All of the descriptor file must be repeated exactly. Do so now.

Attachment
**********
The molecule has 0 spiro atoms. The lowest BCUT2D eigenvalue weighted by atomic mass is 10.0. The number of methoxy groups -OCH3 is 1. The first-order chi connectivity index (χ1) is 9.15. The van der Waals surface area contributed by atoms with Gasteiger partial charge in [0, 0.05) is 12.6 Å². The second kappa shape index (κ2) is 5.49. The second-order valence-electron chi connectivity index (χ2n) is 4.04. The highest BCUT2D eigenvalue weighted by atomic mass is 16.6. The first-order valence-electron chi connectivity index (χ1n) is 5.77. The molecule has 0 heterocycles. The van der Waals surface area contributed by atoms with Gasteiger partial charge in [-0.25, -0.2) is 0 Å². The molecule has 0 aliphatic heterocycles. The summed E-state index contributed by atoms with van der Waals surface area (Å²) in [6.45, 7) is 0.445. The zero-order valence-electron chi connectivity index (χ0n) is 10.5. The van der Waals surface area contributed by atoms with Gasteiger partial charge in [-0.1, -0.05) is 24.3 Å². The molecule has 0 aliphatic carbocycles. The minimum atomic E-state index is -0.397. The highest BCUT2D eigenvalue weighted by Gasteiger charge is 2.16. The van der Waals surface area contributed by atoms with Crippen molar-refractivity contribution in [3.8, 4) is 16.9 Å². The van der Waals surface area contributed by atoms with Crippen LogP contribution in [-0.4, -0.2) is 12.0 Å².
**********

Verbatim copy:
The molecule has 0 spiro atoms. The lowest BCUT2D eigenvalue weighted by atomic mass is 10.0. The number of methoxy groups -OCH3 is 1. The first-order chi connectivity index (χ1) is 9.15. The van der Waals surface area contributed by atoms with Gasteiger partial charge in [0, 0.05) is 12.6 Å². The second kappa shape index (κ2) is 5.49. The second-order valence-electron chi connectivity index (χ2n) is 4.04. The highest BCUT2D eigenvalue weighted by atomic mass is 16.6. The first-order valence-electron chi connectivity index (χ1n) is 5.77. The molecule has 0 heterocycles. The van der Waals surface area contributed by atoms with Gasteiger partial charge in [-0.25, -0.2) is 0 Å². The molecule has 0 aliphatic heterocycles. The summed E-state index contributed by atoms with van der Waals surface area (Å²) in [6.45, 7) is 0.445. The zero-order valence-electron chi connectivity index (χ0n) is 10.5. The van der Waals surface area contributed by atoms with Gasteiger partial charge in [-0.1, -0.05) is 24.3 Å². The molecule has 0 aliphatic carbocycles. The minimum atomic E-state index is -0.397. The highest BCUT2D eigenvalue weighted by Gasteiger charge is 2.16. The van der Waals surface area contributed by atoms with Crippen molar-refractivity contribution in [3.8, 4) is 16.9 Å². The van der Waals surface area contributed by atoms with Crippen LogP contribution in [-0.4, -0.2) is 12.0 Å².